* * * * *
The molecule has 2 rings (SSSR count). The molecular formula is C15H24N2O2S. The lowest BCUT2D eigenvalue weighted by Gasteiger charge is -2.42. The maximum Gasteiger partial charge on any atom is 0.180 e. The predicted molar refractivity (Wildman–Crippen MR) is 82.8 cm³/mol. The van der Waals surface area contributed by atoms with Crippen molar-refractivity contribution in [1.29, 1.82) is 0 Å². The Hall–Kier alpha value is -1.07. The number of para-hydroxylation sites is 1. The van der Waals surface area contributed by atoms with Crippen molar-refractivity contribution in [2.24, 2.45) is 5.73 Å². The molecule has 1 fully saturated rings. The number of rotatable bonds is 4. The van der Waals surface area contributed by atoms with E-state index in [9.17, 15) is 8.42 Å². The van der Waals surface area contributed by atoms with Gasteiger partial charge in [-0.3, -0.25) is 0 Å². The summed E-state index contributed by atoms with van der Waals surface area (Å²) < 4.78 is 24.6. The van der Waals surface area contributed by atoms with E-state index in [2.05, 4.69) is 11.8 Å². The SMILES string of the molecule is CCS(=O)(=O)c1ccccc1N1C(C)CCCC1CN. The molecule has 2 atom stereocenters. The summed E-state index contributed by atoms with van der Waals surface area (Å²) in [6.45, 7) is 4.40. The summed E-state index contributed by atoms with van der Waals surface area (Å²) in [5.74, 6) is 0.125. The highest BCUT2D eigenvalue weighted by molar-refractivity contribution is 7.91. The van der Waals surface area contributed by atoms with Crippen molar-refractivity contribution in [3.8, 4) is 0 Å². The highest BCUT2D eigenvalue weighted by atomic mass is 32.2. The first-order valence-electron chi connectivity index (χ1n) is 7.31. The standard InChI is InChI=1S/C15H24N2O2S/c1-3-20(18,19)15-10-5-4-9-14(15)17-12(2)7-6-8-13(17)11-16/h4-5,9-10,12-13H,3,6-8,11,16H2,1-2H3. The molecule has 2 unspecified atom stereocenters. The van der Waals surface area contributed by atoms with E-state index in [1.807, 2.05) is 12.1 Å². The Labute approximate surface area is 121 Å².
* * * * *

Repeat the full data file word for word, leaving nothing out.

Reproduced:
The molecule has 2 rings (SSSR count). The molecular formula is C15H24N2O2S. The lowest BCUT2D eigenvalue weighted by Gasteiger charge is -2.42. The maximum Gasteiger partial charge on any atom is 0.180 e. The predicted molar refractivity (Wildman–Crippen MR) is 82.8 cm³/mol. The van der Waals surface area contributed by atoms with Crippen molar-refractivity contribution in [1.29, 1.82) is 0 Å². The Hall–Kier alpha value is -1.07. The number of para-hydroxylation sites is 1. The van der Waals surface area contributed by atoms with Crippen molar-refractivity contribution in [2.24, 2.45) is 5.73 Å². The molecule has 1 fully saturated rings. The number of rotatable bonds is 4. The van der Waals surface area contributed by atoms with E-state index in [9.17, 15) is 8.42 Å². The van der Waals surface area contributed by atoms with Gasteiger partial charge in [-0.3, -0.25) is 0 Å². The summed E-state index contributed by atoms with van der Waals surface area (Å²) < 4.78 is 24.6. The van der Waals surface area contributed by atoms with E-state index in [2.05, 4.69) is 11.8 Å². The SMILES string of the molecule is CCS(=O)(=O)c1ccccc1N1C(C)CCCC1CN. The molecule has 2 atom stereocenters. The summed E-state index contributed by atoms with van der Waals surface area (Å²) in [6.45, 7) is 4.40. The summed E-state index contributed by atoms with van der Waals surface area (Å²) in [5.74, 6) is 0.125. The highest BCUT2D eigenvalue weighted by molar-refractivity contribution is 7.91. The van der Waals surface area contributed by atoms with Crippen molar-refractivity contribution in [3.8, 4) is 0 Å². The highest BCUT2D eigenvalue weighted by atomic mass is 32.2. The first-order valence-electron chi connectivity index (χ1n) is 7.31. The standard InChI is InChI=1S/C15H24N2O2S/c1-3-20(18,19)15-10-5-4-9-14(15)17-12(2)7-6-8-13(17)11-16/h4-5,9-10,12-13H,3,6-8,11,16H2,1-2H3. The molecule has 2 unspecified atom stereocenters. The van der Waals surface area contributed by atoms with E-state index in [1.807, 2.05) is 12.1 Å². The Labute approximate surface area is 121 Å².